May 26, 2012

~Object 42~ A Journal

It held it all.  Her hopes, her dreams, her likes, her dislikes, her struggles, her victories, her failures, her lessons learned.  Such a small book, but somehow it was such a comfort.  Some things can't make their way into spoken sentences, but on a page, they make so much sense.

Dreams seem more attainable, struggles less overwhelming, dislikes less annoying, likes more fantastic, victories more victorious.  Or maybe it's just as Anais Nin said, "We write to taste life twice."  All dreams are dreamed again.  All battles are won a second, or third or fourth time.  All lessons learned are learned again.  Memories that easily could have been forgotten are relived for a lifetime.  Beauty lasts forever on a page.

But there are two sides to this.  Beauty lasts forever, but ugliness, too, lives on.  Memories and feelings, hurtful words and missed opportunities outlive the person who wrote them, if they make it into those simple books called journals.

Think twice, dear readers!  Think again and again, about the times in life that you truly will wish to repeat, before you allow yourself to record them.  Times when you've been hurt by sharp words ought not make their way to the pages.  Do not write in anger or fear, or if you must get it out, burn the pages before you have the chance to reread them.

The rambler once read Anne Frank's Diary, or journal, if you will.  She enjoyed much of it, but how much would never have been written if dear Anne knew people would one day read her scribbling.

Yes, hopes, dreams, likes, dislikes, struggles, victories, failures, lessons learned, these are the things that should be written in the precious pages of a journal.  Never hate.  Never anger.  Never jealousy or greed or discontentment or spiteful thinking.

Words are powerful things, and how much more weight they carry once we're gone.  Only once we are gone will people read our journals.  What do you want others to read?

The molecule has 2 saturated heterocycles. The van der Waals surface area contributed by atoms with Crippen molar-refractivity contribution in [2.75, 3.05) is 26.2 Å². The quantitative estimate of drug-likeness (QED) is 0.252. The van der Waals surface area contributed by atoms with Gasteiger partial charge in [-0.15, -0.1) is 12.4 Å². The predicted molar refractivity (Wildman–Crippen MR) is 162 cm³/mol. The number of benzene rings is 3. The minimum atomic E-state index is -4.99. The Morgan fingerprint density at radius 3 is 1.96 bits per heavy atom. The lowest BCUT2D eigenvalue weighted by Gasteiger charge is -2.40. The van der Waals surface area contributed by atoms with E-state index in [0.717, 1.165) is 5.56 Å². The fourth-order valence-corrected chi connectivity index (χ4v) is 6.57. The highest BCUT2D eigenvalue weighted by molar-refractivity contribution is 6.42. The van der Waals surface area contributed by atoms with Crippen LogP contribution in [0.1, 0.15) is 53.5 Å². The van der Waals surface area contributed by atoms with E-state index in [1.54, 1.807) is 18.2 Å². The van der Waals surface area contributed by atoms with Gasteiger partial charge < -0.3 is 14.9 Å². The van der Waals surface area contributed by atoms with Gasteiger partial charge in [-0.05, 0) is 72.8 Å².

Over and out,



  1. I think a journal should be the one place a writer feels completely and wholly safe -- where she can write anything and understand that it needed to be said, even if it was ugly or hurtful. Otherwise, where else will it go? Out of her mouth, perhaps to someone who will repeat it, and then it will do far more damage than a few scribbles on the page will. You're right -- words are powerful. They can be harmful, whether said or spoken or dreamed, just as they can be healing. But I ask you -- and I ask myself this as well...

    What if they're just as harmful never written?

    Anyway, just my thoughts. Your words are beautiful here, and as a journaler, I find parts of them so vivid, so true, that I can't help but cry yes. But I also think that journals are the one place you shouldn't censor yourself. If a writer can't spill the truth on the page, how will she ever speak the truth out loud?

    1. I wholeheartedly agree, Shelby, so perhaps I should have written about my, "other," journal, as well. I have my normal journal, in which I am very careful what I write. I write everything I want, except for the things that could prove to be hurtful, or just plain pointless, someday. My, "other," journal is where I dump absolutely everything, in the form of letters to God. When I simply must get something off my chest, it goes in there. While I'm still careful to never write spiteful or jealous thoughts, this journal does hold it all. I won't be keeping this journal, though. this one will be burned.
      When friends confide in me, it's not right to share that with anyone (unless, of course, they are in some kind of danger, but that goes without saying). I wouldn't feel right even writing those things in my journal, because someday someone probably will read it. But, I do sometimes need to get it out, like you said, and that's why it goes in my other journal.
      Thank you so much for the thoughts! =)